In the illustrated embodiment, the attaching holes 35 are not threaded. Instead, the motive member (e.g., set of wheels) is attached to the body by means requiring no threads in the attaching holes. It is also preferred that the motive member is attached to the body by means which allow the motive member to be readily detached from and/or installed onto a body by simple steps, so that a skater can, for example, readily replace a worn or broken motive member or interchange one style of motive member for another with minimum effort.

One example of such means, as shown in FIG. 8, is composed of a threaded bolt 36 and a correspondingly threaded bolt receptacle member 37. The bolt has an elongated threaded shaft and a head, and the bolt receptacle has an elongated threaded tube and a head. The diameters of the elongated shaft and the elongated threaded tube are smaller than the diameter of the attaching holes 35 (for passing through the attaching holes) and the diameters of the heads are greater than the diameter of the attaching holes 35. In this manner, with the heads located adjacent the exterior surfaces 28 of the side walls 25 and 26, the elongated portions of the threaded members 36 and 37 may be passed through opposed holes 35 in side walls, through a portion of a motive member (such as the central aperture of a roller wheel), and threaded together to couple the motive member (roller wheel) to the body 10. The heads of the threaded members 36 and 37 may be provided with suitable indentation patterns (not shown), for example, for receiving the head of a standard or philips style screw-driver or an allen wrench, for assisting in motive member (roller wheel) removal, installation or tightening operations. In the illustrated embodiment, four sets of threaded bolts and bolt receptacles mount a motive member 4 to the body 10. Thus, replacement or interchanging of motive members requires a relatively simple operation of only four threaded connectors.

Referring now to FIGS. 4 and 5a, a heel member 12 is configured to engage and slide along the length of the body (or at least along the length of the heel support surface 19). The heel member 12 has a central support member 40 coupling two symmetrical, spaced apart side wall members 45 and 46. At the upper ends of the side wall members 45 and 46, mounting plates 55 and 56, respectively, are provided for coupling the heel member to the heel end of a boot sole. In FIGS. 4 and 5, the mounting plates 55 and 56 are separated by a gap therebetween. However, in further embodiments (not shown), the gap may be eliminated, in effect providing a single plate extending over both side wall members 45 and 46 (instead of two plates 55 and 56 separated by a gap) for coupling the heel member to the sole of the boot.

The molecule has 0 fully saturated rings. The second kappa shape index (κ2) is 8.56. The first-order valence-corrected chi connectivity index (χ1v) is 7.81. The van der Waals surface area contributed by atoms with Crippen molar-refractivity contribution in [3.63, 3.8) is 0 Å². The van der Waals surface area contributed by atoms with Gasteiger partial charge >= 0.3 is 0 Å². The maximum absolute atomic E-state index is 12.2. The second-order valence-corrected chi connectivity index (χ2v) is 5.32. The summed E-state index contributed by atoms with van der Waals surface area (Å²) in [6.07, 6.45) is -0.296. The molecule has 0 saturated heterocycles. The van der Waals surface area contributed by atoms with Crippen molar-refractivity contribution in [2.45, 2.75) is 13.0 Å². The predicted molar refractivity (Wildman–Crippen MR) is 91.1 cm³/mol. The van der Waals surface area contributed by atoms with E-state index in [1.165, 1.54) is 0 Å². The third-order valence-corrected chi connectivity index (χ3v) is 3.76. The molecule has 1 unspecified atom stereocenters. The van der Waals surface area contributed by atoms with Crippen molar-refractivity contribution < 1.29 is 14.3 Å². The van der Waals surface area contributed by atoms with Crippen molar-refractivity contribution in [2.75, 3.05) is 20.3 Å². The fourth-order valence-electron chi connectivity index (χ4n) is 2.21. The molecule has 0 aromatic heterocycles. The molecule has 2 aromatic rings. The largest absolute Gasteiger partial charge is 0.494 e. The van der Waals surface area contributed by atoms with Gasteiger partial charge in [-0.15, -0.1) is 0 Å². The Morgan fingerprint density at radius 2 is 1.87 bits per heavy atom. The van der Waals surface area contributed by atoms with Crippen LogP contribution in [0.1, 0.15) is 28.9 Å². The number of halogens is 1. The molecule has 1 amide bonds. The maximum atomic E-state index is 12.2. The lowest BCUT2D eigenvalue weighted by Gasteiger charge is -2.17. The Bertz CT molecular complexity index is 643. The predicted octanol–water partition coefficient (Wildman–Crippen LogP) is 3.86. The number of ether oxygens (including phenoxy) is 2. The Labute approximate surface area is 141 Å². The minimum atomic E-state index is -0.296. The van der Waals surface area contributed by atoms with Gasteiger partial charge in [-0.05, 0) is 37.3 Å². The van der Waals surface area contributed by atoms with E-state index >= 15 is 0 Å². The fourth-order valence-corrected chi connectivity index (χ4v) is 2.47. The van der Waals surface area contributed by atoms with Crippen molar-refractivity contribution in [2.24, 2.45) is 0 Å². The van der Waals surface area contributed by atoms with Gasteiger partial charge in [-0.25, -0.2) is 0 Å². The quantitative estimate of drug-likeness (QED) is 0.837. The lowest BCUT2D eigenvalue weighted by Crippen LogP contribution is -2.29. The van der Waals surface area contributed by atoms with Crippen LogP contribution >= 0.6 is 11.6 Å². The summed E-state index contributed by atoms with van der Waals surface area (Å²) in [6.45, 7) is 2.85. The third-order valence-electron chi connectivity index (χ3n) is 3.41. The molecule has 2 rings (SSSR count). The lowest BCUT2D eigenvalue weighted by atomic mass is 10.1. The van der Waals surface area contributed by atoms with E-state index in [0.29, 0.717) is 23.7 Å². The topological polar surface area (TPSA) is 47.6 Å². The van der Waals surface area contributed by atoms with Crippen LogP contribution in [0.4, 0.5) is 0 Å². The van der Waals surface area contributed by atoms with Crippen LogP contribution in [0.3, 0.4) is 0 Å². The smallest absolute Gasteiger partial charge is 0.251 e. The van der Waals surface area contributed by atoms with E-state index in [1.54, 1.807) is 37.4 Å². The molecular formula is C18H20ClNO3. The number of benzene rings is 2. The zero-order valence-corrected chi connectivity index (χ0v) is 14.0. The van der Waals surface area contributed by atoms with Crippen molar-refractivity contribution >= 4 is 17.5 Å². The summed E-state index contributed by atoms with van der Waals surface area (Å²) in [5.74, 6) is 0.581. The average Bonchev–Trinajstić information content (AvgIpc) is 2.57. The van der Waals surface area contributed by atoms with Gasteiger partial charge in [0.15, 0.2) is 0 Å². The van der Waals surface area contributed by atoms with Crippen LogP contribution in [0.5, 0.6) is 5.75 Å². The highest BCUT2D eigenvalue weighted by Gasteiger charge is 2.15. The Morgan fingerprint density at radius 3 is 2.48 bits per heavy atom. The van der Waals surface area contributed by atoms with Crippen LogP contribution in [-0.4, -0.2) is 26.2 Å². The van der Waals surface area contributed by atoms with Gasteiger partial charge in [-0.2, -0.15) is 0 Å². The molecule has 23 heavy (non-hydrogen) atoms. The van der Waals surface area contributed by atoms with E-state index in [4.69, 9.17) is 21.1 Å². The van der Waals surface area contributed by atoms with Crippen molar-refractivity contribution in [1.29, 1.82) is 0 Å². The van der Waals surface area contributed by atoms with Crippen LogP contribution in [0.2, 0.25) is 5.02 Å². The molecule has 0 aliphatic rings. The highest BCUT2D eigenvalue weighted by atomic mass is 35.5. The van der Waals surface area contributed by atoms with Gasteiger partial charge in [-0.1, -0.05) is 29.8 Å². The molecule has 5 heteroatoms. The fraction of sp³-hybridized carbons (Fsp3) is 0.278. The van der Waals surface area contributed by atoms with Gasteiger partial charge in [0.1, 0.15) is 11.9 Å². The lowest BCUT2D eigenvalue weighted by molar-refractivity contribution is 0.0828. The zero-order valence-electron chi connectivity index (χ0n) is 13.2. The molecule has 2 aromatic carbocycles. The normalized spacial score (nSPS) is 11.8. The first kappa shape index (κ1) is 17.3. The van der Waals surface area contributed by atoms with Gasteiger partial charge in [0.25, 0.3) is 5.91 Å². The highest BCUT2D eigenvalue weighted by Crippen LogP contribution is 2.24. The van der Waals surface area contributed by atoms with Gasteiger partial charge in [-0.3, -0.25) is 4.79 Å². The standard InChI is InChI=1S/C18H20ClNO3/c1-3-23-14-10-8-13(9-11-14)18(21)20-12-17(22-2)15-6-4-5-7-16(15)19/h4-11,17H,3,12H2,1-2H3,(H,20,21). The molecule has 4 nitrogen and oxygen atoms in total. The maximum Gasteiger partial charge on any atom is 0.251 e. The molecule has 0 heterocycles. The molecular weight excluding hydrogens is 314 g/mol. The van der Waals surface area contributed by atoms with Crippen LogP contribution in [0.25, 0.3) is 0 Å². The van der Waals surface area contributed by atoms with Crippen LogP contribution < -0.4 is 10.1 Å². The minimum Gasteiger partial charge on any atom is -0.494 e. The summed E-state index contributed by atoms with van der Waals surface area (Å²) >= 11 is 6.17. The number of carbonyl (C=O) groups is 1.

However, the two plate embodiment is preferred because of the reduction in weight resulting from the omission of material in the space between the plates. In addition, the cross-section shape of the two plate embodiment (as shown in FIG. 5a) is more suitable for manufacturing by an extrusion process (wherein a suitable material, such as aluminum, aluminum alloy, metal matrix, or the like, is passed through a dye aperture shaped in accordance with the cross-section shape of the heel member). On the other hand, in a single plate embodiment, the central support member 40 may be omitted (as the side wall members 45 and 46 would be coupled together by the single plate) to provide a suitable shape for extrusion, such as shown in FIG>5b.

Attaching holes 54 are provided in the plates 55 and 56 (or in the single plate of the single plate embodiment discussed above) for passing threaded connectors (such as screws, bolts, or the like) or unthreaded connectors (such as rivets, or the like) through the plates and into the boot sole to couple the heel member to the sole of the boot. In preferred embodiments, the attaching members comprise a threaded connector having a threaded bolt 57 provided with a finned head and a threaded nut 58 (preferably a nylon lock nut), as shown in FIG. 9. The finned head bolt is provided with a threaded shaft extending from a head and fins 59 on the shaft side of the head. The shaft is of a suitable length to extend through holes provided in the sole of the boot and through a hole 54 in one of the plates 55 and 56 (with the head located inside the boot), the head having a diameter larger than the diameter of the holes in the boot sole. The nut 58 engages the threaded shaft portion that passes through the hole in plate 55 or 56 and has a diameter larger than the hole in plate 55 or 56.